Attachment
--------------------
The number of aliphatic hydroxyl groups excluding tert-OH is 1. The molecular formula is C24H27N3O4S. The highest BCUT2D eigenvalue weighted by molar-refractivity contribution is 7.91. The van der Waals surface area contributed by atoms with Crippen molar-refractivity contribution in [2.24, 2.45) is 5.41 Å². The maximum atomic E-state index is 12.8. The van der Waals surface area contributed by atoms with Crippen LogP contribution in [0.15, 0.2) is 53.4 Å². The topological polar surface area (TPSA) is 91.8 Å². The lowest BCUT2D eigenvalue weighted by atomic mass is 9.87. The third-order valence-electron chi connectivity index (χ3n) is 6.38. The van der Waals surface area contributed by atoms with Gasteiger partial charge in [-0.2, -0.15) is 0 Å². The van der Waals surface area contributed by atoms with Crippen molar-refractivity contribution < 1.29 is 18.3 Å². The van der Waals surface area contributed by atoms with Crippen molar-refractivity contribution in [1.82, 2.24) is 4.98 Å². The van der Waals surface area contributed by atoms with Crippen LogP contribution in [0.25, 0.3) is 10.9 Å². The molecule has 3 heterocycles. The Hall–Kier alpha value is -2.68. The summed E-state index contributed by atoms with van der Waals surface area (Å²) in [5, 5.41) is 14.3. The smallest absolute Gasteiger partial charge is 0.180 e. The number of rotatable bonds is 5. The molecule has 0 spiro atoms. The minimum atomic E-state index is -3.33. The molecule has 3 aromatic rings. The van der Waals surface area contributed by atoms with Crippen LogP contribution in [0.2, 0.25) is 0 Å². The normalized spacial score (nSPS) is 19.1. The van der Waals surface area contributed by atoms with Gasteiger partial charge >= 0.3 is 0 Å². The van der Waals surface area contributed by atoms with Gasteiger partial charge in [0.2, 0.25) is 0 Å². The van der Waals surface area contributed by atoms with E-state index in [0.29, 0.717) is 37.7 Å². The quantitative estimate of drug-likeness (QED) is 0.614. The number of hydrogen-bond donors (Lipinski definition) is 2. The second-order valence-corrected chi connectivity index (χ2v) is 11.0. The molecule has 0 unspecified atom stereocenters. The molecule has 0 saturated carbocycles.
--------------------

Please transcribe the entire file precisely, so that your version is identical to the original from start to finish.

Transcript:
The number of aliphatic hydroxyl groups excluding tert-OH is 1. The molecular formula is C24H27N3O4S. The highest BCUT2D eigenvalue weighted by molar-refractivity contribution is 7.91. The van der Waals surface area contributed by atoms with Crippen molar-refractivity contribution in [2.24, 2.45) is 5.41 Å². The maximum atomic E-state index is 12.8. The van der Waals surface area contributed by atoms with Crippen LogP contribution in [0.15, 0.2) is 53.4 Å². The topological polar surface area (TPSA) is 91.8 Å². The lowest BCUT2D eigenvalue weighted by atomic mass is 9.87. The third-order valence-electron chi connectivity index (χ3n) is 6.38. The van der Waals surface area contributed by atoms with Gasteiger partial charge in [-0.2, -0.15) is 0 Å². The van der Waals surface area contributed by atoms with Crippen molar-refractivity contribution < 1.29 is 18.3 Å². The van der Waals surface area contributed by atoms with Crippen molar-refractivity contribution in [1.82, 2.24) is 4.98 Å². The van der Waals surface area contributed by atoms with Crippen LogP contribution in [0.25, 0.3) is 10.9 Å². The molecule has 3 heterocycles. The Hall–Kier alpha value is -2.68. The summed E-state index contributed by atoms with van der Waals surface area (Å²) in [5, 5.41) is 14.3. The smallest absolute Gasteiger partial charge is 0.180 e. The number of rotatable bonds is 5. The molecule has 0 spiro atoms. The minimum atomic E-state index is -3.33. The molecule has 3 aromatic rings. The van der Waals surface area contributed by atoms with Crippen LogP contribution in [0.2, 0.25) is 0 Å². The normalized spacial score (nSPS) is 19.1. The van der Waals surface area contributed by atoms with Gasteiger partial charge >= 0.3 is 0 Å². The van der Waals surface area contributed by atoms with Gasteiger partial charge in [0.2, 0.25) is 0 Å². The van der Waals surface area contributed by atoms with E-state index in [0.29, 0.717) is 37.7 Å². The quantitative estimate of drug-likeness (QED) is 0.614. The number of hydrogen-bond donors (Lipinski definition) is 2. The second-order valence-corrected chi connectivity index (χ2v) is 11.0. The molecule has 0 unspecified atom stereocenters. The molecule has 0 saturated carbocycles.